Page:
Carbohydrates aren’t evil; they do provide energy. However, they should be limited to a low percentage of the matter that makes up your cat’s diet and shouldn’t be used as a replacement for essential macro-nutrients like fat and protein.
Dry foods are unfortunately packed with carbohydrates (carbs are required to create kibble), so for kittens it’s generally advisable to use wet food in combination with dry and avoid feeding dry foods alone.
Because of the relatively high protein and fat requirements of kittens, we should expect a lower level of carbohydrates when compared to adult food.
To summarize, relative to well-balanced adult cat foods, we should expect kitten foods to include:
- A similar or (ideally) higher protein content
- A much higher fat content
- A lower carbohydrate content
The Differences between Kitten Food and Cat Food
During this section we’ll look at the differences we saw when comparing 68 kitten foods with 144 adult foods. Both categories were split 50/50 in terms of wet and dry, and consist of foods that had all the required information available to compare nutrition on a dry matter basis.
Visualized Differences between Kitten Food and Adult Food
Numbers can be hard to take in quickly, the following charts show how kitten foods stack up against adult cat foods for a number of different criteria.
You can click on any chart to open it in a new tab and get a better view.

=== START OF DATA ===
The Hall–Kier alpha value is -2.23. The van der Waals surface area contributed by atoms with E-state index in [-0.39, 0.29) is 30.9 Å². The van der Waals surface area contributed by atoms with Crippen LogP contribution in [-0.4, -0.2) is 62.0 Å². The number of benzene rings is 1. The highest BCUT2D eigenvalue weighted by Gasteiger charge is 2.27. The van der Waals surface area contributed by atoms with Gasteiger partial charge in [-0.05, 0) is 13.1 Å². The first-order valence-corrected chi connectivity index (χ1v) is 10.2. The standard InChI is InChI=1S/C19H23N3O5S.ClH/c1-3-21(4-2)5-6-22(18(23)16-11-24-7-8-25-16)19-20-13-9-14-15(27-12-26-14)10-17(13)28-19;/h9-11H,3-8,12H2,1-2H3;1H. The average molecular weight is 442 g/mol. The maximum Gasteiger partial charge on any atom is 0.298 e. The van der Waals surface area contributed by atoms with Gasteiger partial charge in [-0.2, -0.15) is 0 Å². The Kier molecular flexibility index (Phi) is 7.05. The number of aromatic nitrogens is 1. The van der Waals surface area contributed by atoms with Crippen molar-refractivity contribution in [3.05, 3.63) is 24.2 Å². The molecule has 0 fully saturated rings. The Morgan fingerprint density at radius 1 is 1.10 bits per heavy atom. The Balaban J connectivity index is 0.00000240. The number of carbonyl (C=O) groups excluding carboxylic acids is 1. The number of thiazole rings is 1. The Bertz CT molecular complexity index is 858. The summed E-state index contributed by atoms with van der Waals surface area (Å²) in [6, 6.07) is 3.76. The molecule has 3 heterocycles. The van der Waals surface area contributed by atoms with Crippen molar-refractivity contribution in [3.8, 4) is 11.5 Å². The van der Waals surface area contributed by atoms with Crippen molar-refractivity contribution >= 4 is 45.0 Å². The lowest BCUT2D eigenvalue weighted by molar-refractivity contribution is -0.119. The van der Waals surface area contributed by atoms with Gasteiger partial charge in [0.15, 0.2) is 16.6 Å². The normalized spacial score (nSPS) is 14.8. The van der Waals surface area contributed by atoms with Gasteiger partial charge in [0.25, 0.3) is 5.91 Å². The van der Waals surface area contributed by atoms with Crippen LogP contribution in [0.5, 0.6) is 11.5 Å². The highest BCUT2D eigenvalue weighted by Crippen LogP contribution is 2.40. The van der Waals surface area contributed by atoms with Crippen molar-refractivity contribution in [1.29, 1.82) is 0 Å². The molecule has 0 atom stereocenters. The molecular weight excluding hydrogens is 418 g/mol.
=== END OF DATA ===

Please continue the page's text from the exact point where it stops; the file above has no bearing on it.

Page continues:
Calories per kg
Kitten foods had more calories per kg than adult cat food formulas for both dry (3,881kcal vs. 3,657kcal) and wet (1,183kcal vs. 955kcal) forms.
That’s a 6.13% increase in dry food calories and a 23.87% increase in wet food calories, from adult food to kitten food.
Dry kitten foods had more crude protein than adult foods (40.77% vs. 37.03%). Wet kitten foods had slightly less crude protein than adult foods (49.11% vs. 50.19%).
That’s a 10.1% increase in dry food crude protein, but a 2.15% decrease in wet food crude protein, from adult food to kitten food.
Kitten foods had significantly more crude fat than adult cat food formulas for both dry (7.52% vs. 6.19%) and wet (18.85% vs. 14.82%) forms.
That’s a 21.49% increase in dry food crude fat and a 27.19% increase in wet food crude fat, from adult food to kitten food.
Kitten foods had less crude fiber than adult cat food formulas for both dry (4.22% vs. 5.33%) and wet (6.41% vs. 6.65%) forms.
That’s a 20.83% decrease in dry food crude fat and a 3.61% decrease in wet food crude fiber, from adult food to kitten food.
The nitrogen-free extract is an estimate of nonfibrous carbohydrates, such as sugars and starches.
Kitten foods had fewer carbohydrates (NFE) than adult cat food formulas for both dry (40.56% vs. 44.74%) and wet (11.42% vs. 12.86%) forms.
That’s a 9.34% decrease in dry food carbs and an 11.2% decrease in wet food carbs, from adult food to kitten food.
Kitten foods had more taurine than adult cat food formulas for both dry (0.17% vs. 0.14%) and wet (0.08% vs. 0.06%) forms.
That’s a 21.43% increase in dry food taurine and a 33.33% increase in wet food taurine, from adult food to kitten food.
Price per lb
Kitten foods were considerably more expensive per lb than adult cat food formulas for both dry ($3.34 vs. $1.99) and wet ($4.66 vs. $2.77) forms.